(1844 - 1900)
Thus Spake Zarathustra
sublime one saw I today, a solemn one, a penitent of the
spirit: Oh, how my soul laughed at his ugliness! (thus
O MY soul, I have taught thee to say "today"
as "once on a time" and "formerly," and to dance thy
measure over every Here and There and Yonder.
O my soul, I delivered thee from all by-places,
I brushed down from thee dust and spiders and twilight.
O my soul, I washed the petty shame and
the by-place virtue from thee, and persuaded thee to stand naked before
the eyes of the sun.
With the storm that is called "spirit"
did I blow over thy surging sea; all clouds did I blow away from it; I
strangled even the strangler called "sin."
O my soul, I gave thee the right to say
Nay like the storm, and to say Yea as the open heaven saith Yea: calm
as the light remainest thou, and now walkest through denying storms.
O my soul, I restored to thee liberty over
the created and the uncreated; and who knoweth, as thou knowest, the voluptuousness
of the future?
O my soul, I taught thee the contempt which
doth not come like worm-eating, the great, the loving contempt, which
loveth most where it contemneth most.
O my soul, I taught thee so to persuade
that thou persuadest even the grounds themselves to thee: like the sun,
which persuadeth even the sea to its height.
O my soul, I have taken from thee all obeying
and knee-bending and homage-paying; I have myself given thee the names,
"Change of need" and "Fate."
O my soul, I have given thee new names
and gay-coloured playthings, I have called thee "Fate" and "the
Circuit of circuits" and "the Navel-string of time" and
"the Azure bell."
O my soul, to thy domain gave I all wisdom
to drink all new wines, and also all immemorially old strong wines of
O my soul, every sun shed I upon thee,
and every night and every silence and every longing:- then grewest thou
up for me as a vine.
O my soul, exuberant and heavy dost thou
now stand forth, a vine with swelling udders and full clusters of brown
golden grapes:-Filled and weighted by thy happiness, waiting from superabundance,
and yet ashamed of thy waiting.
O my soul, there is nowhere a soul which
could be more loving and more comprehensive and more extensive! Where
could future and past be closer together than with thee?
O my soul, I have given thee everything,
and all my hands have become empty by thee:- and now! Now sayest thou
to me, smiling and full of melancholy: "Which of us oweth thanks?-Doth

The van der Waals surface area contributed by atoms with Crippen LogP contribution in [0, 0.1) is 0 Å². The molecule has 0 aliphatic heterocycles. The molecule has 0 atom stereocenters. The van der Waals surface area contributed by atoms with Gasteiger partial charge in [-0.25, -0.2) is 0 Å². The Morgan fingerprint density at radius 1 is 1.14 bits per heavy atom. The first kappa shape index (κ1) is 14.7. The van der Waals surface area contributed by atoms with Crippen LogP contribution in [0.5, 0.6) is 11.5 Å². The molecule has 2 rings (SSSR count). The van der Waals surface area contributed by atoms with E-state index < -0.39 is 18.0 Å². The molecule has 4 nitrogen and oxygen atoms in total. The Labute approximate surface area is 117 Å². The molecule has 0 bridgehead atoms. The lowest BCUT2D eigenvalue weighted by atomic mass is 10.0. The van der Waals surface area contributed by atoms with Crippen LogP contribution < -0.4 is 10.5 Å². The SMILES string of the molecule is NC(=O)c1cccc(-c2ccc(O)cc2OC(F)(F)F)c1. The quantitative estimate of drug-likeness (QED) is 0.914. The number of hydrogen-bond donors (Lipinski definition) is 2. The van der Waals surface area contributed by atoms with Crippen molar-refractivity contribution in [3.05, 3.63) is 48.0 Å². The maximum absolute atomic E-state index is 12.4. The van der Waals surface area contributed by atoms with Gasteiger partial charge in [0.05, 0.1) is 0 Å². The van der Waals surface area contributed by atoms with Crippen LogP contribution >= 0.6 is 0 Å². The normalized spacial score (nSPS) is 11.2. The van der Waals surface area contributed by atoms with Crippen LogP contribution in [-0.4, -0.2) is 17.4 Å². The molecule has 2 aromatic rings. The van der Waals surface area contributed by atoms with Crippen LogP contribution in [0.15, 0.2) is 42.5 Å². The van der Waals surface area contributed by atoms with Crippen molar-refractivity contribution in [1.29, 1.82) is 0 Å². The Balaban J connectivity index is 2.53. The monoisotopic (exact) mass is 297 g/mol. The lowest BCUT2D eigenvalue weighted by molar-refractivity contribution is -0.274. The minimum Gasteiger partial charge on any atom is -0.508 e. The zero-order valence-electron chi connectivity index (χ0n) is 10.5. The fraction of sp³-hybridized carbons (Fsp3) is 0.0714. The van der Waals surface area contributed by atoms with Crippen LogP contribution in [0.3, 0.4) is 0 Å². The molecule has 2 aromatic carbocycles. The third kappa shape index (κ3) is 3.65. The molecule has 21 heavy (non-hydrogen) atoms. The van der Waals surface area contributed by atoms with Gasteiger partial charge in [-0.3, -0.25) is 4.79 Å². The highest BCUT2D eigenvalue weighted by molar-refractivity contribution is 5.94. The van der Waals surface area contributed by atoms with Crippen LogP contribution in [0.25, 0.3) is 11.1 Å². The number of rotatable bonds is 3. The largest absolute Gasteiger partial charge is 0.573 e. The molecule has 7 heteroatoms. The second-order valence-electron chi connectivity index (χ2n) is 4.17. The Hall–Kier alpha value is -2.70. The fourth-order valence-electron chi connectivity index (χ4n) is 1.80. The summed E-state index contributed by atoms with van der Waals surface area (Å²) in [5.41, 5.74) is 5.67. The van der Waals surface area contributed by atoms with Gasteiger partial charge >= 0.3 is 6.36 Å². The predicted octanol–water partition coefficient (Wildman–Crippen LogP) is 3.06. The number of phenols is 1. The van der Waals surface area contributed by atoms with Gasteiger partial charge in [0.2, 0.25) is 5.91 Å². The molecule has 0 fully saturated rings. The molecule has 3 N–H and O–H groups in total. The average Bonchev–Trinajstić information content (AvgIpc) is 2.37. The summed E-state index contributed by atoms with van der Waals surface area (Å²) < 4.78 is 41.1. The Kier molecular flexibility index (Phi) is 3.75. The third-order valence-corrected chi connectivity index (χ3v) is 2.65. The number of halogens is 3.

the giver not owe thanks because the receiver received? Is bestowing not
a necessity? Is receiving not- pitying?"
O my soul, I understand the smiling of
thy melancholy: thine over-abundance itself now stretcheth out longing
Thy fulness looketh forth over raging seas,
and seeketh and waiteth: the longing of over-fulness looketh forth from
the smiling heaven of thine eyes!
And verily, O my soul! Who could see thy
smiling and not melt into tears? The angels themselves melt into tears
through the over-graciousness of thy smiling.
Thy graciousness and over-graciousness,
is it which will not complain and weep: and yet, O my soul, longeth thy
smiling for tears, and thy trembling mouth for sobs.
"Is not all weeping complaining? And
all complaining, accusing?" Thus speakest thou to thyself; and therefore,
O my soul, wilt thou rather smile than pour forth thy grief-Than in gushing
tears pour forth all thy grief concerning thy fulness, and concerning
the craving of the vine for the vintager and vintage-knife!
But wilt thou not weep, wilt thou not weep
forth thy purple melancholy, then wilt thou have to sing, O my soul!-
Behold, I smile myself, who foretell thee this:
-Thou wilt have to sing with passionate
song, until all seas turn calm to hearken unto thy longing,-Until over
calm longing seas the bark glideth, the golden marvel, around the gold
of which all good, bad, and marvellous things frisk:-Also many large and
small animals, and everything that hath light marvellous feet, so that
it can run on violet-blue paths,-Towards the golden marvel, the spontaneous
bark, and its master: he, however, is the vintager who waiteth with the
diamond vintage-knife,-Thy great deliverer, O my soul, the nameless one-
for whom future songs only will find names! And verily, already hath thy
breath the fragrance of future songs,-Already glowest thou and dreamest,
already drinkest thou thirstily at all deep echoing wells of consolation,
already reposeth thy melancholy in the bliss of future songs!- O my soul,
now have I given thee all, and even my last possession, and all my hands
have become empty by thee:- that I bade thee sing, behold, that was my
last thing to give!
That I bade thee sing,- say now, say: which
of us now- oweth thanks?- Better still, however: sing unto me, sing, O
my soul! And let me thank thee!
Thus spake Zarathustra.
qu'on fait n'est jamais compris mais seulement loué ou blâmé.
Nietzsche, Gay Science